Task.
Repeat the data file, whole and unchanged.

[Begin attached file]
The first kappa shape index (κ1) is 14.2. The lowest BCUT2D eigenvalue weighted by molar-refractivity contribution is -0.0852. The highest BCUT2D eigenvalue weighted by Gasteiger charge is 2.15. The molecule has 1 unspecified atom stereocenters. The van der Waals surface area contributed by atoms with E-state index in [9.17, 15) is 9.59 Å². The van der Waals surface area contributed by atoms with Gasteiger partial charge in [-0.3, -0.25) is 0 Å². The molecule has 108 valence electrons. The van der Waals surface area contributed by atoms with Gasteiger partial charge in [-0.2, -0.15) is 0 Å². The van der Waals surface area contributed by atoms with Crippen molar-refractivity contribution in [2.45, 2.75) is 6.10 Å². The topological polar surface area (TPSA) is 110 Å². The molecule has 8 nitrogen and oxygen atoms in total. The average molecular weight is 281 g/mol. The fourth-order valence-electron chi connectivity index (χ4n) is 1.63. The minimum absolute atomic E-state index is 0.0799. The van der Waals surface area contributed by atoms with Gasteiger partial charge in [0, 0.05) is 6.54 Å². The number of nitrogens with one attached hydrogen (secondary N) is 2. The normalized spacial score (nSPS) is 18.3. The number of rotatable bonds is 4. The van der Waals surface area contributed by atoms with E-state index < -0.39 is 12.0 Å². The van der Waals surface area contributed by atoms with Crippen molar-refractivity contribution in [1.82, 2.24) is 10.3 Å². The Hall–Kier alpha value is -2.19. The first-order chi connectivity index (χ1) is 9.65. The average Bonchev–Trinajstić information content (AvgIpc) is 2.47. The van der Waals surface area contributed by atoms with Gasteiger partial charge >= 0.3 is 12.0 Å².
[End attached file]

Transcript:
The first kappa shape index (κ1) is 14.2. The lowest BCUT2D eigenvalue weighted by molar-refractivity contribution is -0.0852. The highest BCUT2D eigenvalue weighted by Gasteiger charge is 2.15. The molecule has 1 unspecified atom stereocenters. The van der Waals surface area contributed by atoms with E-state index in [9.17, 15) is 9.59 Å². The van der Waals surface area contributed by atoms with Gasteiger partial charge in [-0.3, -0.25) is 0 Å². The molecule has 108 valence electrons. The van der Waals surface area contributed by atoms with Gasteiger partial charge in [-0.2, -0.15) is 0 Å². The van der Waals surface area contributed by atoms with Crippen molar-refractivity contribution in [2.45, 2.75) is 6.10 Å². The topological polar surface area (TPSA) is 110 Å². The molecule has 8 nitrogen and oxygen atoms in total. The average molecular weight is 281 g/mol. The fourth-order valence-electron chi connectivity index (χ4n) is 1.63. The minimum absolute atomic E-state index is 0.0799. The van der Waals surface area contributed by atoms with Gasteiger partial charge in [0, 0.05) is 6.54 Å². The number of nitrogens with one attached hydrogen (secondary N) is 2. The normalized spacial score (nSPS) is 18.3. The number of rotatable bonds is 4. The van der Waals surface area contributed by atoms with E-state index < -0.39 is 12.0 Å². The van der Waals surface area contributed by atoms with Crippen molar-refractivity contribution in [1.82, 2.24) is 10.3 Å². The Hall–Kier alpha value is -2.19. The first-order chi connectivity index (χ1) is 9.65. The average Bonchev–Trinajstić information content (AvgIpc) is 2.47. The van der Waals surface area contributed by atoms with Gasteiger partial charge >= 0.3 is 12.0 Å².